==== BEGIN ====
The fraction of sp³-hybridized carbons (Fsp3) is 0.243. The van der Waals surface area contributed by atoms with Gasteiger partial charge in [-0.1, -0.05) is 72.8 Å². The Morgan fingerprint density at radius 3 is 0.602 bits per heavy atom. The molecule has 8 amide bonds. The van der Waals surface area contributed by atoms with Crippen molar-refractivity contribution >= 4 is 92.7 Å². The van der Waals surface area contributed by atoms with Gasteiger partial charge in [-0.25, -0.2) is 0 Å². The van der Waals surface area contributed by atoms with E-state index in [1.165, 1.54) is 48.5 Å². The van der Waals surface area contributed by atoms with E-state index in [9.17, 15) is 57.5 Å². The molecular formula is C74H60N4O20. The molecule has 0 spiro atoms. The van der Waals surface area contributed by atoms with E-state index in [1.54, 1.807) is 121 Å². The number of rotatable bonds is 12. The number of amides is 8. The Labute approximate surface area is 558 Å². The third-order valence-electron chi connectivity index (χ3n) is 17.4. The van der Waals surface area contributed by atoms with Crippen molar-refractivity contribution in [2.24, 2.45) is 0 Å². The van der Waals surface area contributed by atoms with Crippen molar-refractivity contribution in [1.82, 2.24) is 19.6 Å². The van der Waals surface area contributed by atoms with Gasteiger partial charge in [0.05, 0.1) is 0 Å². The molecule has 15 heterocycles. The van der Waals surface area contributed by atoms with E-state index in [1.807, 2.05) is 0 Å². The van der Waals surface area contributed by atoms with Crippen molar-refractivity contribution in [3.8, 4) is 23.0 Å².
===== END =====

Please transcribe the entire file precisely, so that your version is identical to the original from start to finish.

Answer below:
The fraction of sp³-hybridized carbons (Fsp3) is 0.243. The van der Waals surface area contributed by atoms with Gasteiger partial charge in [-0.1, -0.05) is 72.8 Å². The Morgan fingerprint density at radius 3 is 0.602 bits per heavy atom. The molecule has 8 amide bonds. The van der Waals surface area contributed by atoms with Crippen molar-refractivity contribution >= 4 is 92.7 Å². The van der Waals surface area contributed by atoms with Gasteiger partial charge in [-0.25, -0.2) is 0 Å². The van der Waals surface area contributed by atoms with E-state index in [1.165, 1.54) is 48.5 Å². The van der Waals surface area contributed by atoms with E-state index in [9.17, 15) is 57.5 Å². The molecular formula is C74H60N4O20. The molecule has 0 spiro atoms. The van der Waals surface area contributed by atoms with E-state index in [1.54, 1.807) is 121 Å². The number of rotatable bonds is 12. The number of amides is 8. The Labute approximate surface area is 558 Å². The third-order valence-electron chi connectivity index (χ3n) is 17.4. The van der Waals surface area contributed by atoms with Crippen molar-refractivity contribution in [2.24, 2.45) is 0 Å². The van der Waals surface area contributed by atoms with Crippen molar-refractivity contribution in [1.82, 2.24) is 19.6 Å². The van der Waals surface area contributed by atoms with Gasteiger partial charge in [0.05, 0.1) is 0 Å². The molecule has 15 heterocycles. The van der Waals surface area contributed by atoms with E-state index in [1.807, 2.05) is 0 Å². The van der Waals surface area contributed by atoms with Crippen molar-refractivity contribution in [3.8, 4) is 23.0 Å².